Sweden's Coffee Ban

I recently quit coffee. And I love coffee. But I quit the bean to ease my migraines (working so far). Around the same time I tore through Stieg Larsson's Millennium trilogy and was struck with the sheer volume of coffee the girl with the dragon tattoo, Mikael Blomkvist and friends drank while seeking revenge and doing investigative journalism. It made me wonder... Do those long Scandinavian nights require insane amounts of coffee? Were all the coffee breaks taken by Lisbeth Salander a mere literary crutch?

 Rooney Mara as The Girl with the Dragon Tattoo in David Fincher's 2011 film

The answer to these questions can be found in the 18th century when Frederick I, the king of Sweden from 1720 to 1751, banned coffee in his kingdom. Coffee had first arrived in Sweden in the late 17th century, and by 1746 Fred decided he needed to tax the import. He taxed coffee paraphernalia and tea as well.

 Fredrick I c. 1730

According the The World of Caffeine: The Science and Culture of the World's Most Popular Drug by Bennet Weinberg:

“A heavy tax was levied on the users of the temperance drinks, and the failure of coffee and tea drinkers to confess themselves and pay the tax resulted in a heavy fine and ‘confiscation of cups and dishes,’ seizure of the paraphernalia supporting the use of these psychoactive intoxicants. Later that year any use of coffee was made illegal in Sweden. As alcohol prohibition in the United States was to do in the 1920s, the Swedish coffee prohibition engendered a flourishing bootlegging trade. Penalties against coffee drinking were made even stricter in 1766 [under King Adolf Frederick who reigned from 1751-1771], but the flow of beans into Sweden continued… The outcome of this royal experiment had little effect on social policy."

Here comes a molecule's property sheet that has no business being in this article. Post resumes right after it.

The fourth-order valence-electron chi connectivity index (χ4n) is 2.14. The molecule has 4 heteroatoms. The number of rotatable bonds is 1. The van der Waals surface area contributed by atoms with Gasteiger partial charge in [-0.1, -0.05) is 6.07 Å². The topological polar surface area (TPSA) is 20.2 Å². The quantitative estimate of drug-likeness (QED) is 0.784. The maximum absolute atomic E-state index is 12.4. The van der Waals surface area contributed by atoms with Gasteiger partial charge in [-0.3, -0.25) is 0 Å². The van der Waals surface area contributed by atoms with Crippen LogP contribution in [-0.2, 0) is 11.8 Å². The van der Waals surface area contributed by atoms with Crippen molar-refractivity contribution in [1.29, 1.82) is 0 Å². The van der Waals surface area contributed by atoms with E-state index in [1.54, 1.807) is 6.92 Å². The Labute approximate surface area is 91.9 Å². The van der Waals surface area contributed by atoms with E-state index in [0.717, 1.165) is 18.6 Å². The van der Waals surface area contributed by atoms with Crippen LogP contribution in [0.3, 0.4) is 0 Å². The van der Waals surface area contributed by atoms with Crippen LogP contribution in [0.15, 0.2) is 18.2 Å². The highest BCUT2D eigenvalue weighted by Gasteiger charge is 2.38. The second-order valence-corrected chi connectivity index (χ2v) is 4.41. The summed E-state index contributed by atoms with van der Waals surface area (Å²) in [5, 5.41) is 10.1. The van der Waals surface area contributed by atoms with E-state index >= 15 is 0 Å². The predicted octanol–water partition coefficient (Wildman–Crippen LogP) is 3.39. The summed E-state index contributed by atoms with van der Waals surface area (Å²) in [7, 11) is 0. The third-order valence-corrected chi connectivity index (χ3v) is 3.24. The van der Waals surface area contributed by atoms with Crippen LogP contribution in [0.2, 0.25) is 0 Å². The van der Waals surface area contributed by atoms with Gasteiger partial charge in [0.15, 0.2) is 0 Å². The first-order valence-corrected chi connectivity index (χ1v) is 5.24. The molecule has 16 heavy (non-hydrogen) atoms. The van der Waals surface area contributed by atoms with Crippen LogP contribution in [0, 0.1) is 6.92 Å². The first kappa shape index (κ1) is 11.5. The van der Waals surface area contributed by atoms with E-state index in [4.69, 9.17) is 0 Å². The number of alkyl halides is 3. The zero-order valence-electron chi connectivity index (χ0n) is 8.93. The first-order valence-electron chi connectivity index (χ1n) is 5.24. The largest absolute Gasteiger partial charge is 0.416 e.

Adolph Frederick's heir, Gustave III, sought to prove the health dangers of coffee through science. According to The Infinite Emotions of Coffee by Alon Y. Halevy, Gus conducted Sweden's first clinical trial when he commuted the death sentence of identical twins on the condition that one would drink three pots of coffee every day and the other the equivalent amount of tea. The physicians who monitored their health passed away long before the subjects of the study who both lived into old age, the coffee drinker outliving the tea drinker by several years.

Gustav III

"After switching from prohibition to a program of high taxation, Sweden’s regent [by this time Gustav IV who reigned from 1792 to 1809] again attempted to reimpose a coffee ban in 1794. This effort was renewed, without success, again and again until the early 1820s, after which Sweden’s government finally acceded to the will of her people. Ever since, Sweden’s per capita coffee consumption, and, correspondingly her per capita caffeine consumption, has been among the highest in the world,” (op. cit., Weinberg).

Read about four other historical attempts to ban the bean here.

Incidentally, I just finished The Coffee Trader by David Liss, the author of The Whiskey Rebels. This fascinating work centers on the nascent coffee trade in 17th-century Amsterdam and the Portuguese Jews who escaped the Spanish inquisition to make a living trading commodities in the tolerant Dutch Republic. If you liked The Whiskey Rebels, I recommend it!
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